Now that the vero board is cut to size I need to make a few cuts in the copper tracks and solder in one wire connection as per the vero layout diagram above. The vero layout’s 2nd image shows what needs to be done:
The red squares represent 9 cuts in the copper tracks on the back-side of the vero board and the black line represents one wire connection on the front of the vero board.
Remember that this image shows the cuts as if you are looking from the non-copper side of the vero board (pretend that you have x-ray vision). This means that when you are actually making the cuts the board is flipped over horizontally and so you need to work with a mirror image of the cuts diagram. I use image editing software to create a flipped mirror image:
Now I work from this image and not the original one. Using a pen or pencil I mark on the vero board where the cuts will be:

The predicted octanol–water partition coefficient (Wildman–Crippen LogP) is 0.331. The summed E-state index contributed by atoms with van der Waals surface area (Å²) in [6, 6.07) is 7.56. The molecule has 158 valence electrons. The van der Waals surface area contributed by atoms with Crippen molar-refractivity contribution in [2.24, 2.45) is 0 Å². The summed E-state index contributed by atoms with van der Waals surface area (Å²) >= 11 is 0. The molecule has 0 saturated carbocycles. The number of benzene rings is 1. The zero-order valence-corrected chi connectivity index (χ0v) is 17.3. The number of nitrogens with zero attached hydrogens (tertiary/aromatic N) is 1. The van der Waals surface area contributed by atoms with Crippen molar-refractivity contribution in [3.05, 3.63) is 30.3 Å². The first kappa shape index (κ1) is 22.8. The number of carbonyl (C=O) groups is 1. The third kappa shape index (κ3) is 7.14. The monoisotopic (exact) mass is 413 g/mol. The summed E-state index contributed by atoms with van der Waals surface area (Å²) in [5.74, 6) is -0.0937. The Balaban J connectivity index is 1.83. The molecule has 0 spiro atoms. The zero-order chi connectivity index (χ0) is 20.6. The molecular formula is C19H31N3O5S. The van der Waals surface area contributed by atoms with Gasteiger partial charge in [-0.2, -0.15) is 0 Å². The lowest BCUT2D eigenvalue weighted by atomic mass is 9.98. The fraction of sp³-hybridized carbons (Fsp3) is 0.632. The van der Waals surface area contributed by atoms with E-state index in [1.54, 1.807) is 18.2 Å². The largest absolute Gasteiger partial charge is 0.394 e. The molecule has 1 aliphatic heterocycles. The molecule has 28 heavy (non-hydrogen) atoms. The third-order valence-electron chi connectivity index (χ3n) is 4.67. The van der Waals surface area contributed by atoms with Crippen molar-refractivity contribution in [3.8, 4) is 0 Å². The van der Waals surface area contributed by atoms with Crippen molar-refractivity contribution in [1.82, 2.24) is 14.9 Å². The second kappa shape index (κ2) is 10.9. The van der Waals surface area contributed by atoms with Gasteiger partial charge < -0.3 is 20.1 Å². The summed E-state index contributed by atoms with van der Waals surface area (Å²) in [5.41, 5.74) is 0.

The cuts are made using a 3mm drill bit, turning it clockwise just enough so that it creates a break in the copper track. Not too much pressure is needed. I bought one of these to make my life easier:
I twist and cut each one like so:
Here’s the finished job:
At this stage it’s a good idea to grab a multimeter and set it to continuity mode to make sure that the cuts are true, and that there are no fragments of copper that might still allow a connection across the tracks.
I now need to add one wire connection. This time the vero layout shows it correctly because the connection will be added to front of the vero board. It’s just a short piece of wire cut to the appropriate length. With a pen I mark the two holes on the front-side of the vero board:
(Notice my favourite tool – a big blob of blu-tack. I use this to hold the vero board in place when I’m working on it. Also I use it to hold the components in place when soldering).
I’ll bend the wire so it pokes through the two holes then solder it on the other side and snip off any excess wire with some cutters:
That’s enough for today. Next time I’ll solder the components onto the vero board.